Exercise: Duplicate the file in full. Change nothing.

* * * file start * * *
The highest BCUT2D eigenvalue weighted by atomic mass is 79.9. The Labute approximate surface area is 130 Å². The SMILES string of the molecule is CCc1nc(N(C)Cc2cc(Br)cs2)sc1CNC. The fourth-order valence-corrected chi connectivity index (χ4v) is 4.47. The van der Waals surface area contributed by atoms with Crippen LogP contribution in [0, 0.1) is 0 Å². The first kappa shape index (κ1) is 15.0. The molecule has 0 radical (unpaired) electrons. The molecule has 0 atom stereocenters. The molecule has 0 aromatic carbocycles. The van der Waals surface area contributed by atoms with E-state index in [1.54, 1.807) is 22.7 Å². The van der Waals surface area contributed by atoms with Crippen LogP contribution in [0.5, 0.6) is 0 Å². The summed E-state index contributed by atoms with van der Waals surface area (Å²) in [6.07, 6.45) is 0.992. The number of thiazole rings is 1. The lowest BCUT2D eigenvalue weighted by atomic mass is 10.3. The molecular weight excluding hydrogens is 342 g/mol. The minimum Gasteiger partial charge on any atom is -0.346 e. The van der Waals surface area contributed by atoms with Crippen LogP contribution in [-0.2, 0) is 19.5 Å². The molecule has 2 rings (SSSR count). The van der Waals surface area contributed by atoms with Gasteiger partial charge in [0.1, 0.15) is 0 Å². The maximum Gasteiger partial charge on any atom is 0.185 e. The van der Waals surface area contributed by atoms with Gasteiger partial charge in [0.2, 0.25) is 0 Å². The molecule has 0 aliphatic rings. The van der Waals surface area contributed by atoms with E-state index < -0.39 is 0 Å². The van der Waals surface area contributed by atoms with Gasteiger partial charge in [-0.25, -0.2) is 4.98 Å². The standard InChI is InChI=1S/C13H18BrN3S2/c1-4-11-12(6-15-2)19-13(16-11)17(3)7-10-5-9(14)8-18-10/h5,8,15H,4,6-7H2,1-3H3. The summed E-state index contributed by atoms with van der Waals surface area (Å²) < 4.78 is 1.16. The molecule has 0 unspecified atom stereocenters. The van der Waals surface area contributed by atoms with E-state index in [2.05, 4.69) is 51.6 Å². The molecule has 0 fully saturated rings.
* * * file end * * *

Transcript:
The highest BCUT2D eigenvalue weighted by atomic mass is 79.9. The Labute approximate surface area is 130 Å². The SMILES string of the molecule is CCc1nc(N(C)Cc2cc(Br)cs2)sc1CNC. The fourth-order valence-corrected chi connectivity index (χ4v) is 4.47. The van der Waals surface area contributed by atoms with Crippen LogP contribution in [0, 0.1) is 0 Å². The first kappa shape index (κ1) is 15.0. The molecule has 0 radical (unpaired) electrons. The molecule has 0 atom stereocenters. The molecule has 0 aromatic carbocycles. The van der Waals surface area contributed by atoms with E-state index in [1.54, 1.807) is 22.7 Å². The van der Waals surface area contributed by atoms with Crippen LogP contribution in [0.5, 0.6) is 0 Å². The summed E-state index contributed by atoms with van der Waals surface area (Å²) in [6.07, 6.45) is 0.992. The number of thiazole rings is 1. The lowest BCUT2D eigenvalue weighted by atomic mass is 10.3. The molecular weight excluding hydrogens is 342 g/mol. The minimum Gasteiger partial charge on any atom is -0.346 e. The van der Waals surface area contributed by atoms with Crippen LogP contribution in [-0.2, 0) is 19.5 Å². The molecule has 2 rings (SSSR count). The van der Waals surface area contributed by atoms with Gasteiger partial charge in [0.1, 0.15) is 0 Å². The maximum Gasteiger partial charge on any atom is 0.185 e. The van der Waals surface area contributed by atoms with Gasteiger partial charge in [0.2, 0.25) is 0 Å². The molecule has 0 aliphatic rings. The van der Waals surface area contributed by atoms with E-state index < -0.39 is 0 Å². The van der Waals surface area contributed by atoms with Gasteiger partial charge in [-0.25, -0.2) is 4.98 Å². The standard InChI is InChI=1S/C13H18BrN3S2/c1-4-11-12(6-15-2)19-13(16-11)17(3)7-10-5-9(14)8-18-10/h5,8,15H,4,6-7H2,1-3H3. The summed E-state index contributed by atoms with van der Waals surface area (Å²) < 4.78 is 1.16. The molecule has 0 unspecified atom stereocenters. The van der Waals surface area contributed by atoms with E-state index in [2.05, 4.69) is 51.6 Å². The molecule has 0 fully saturated rings.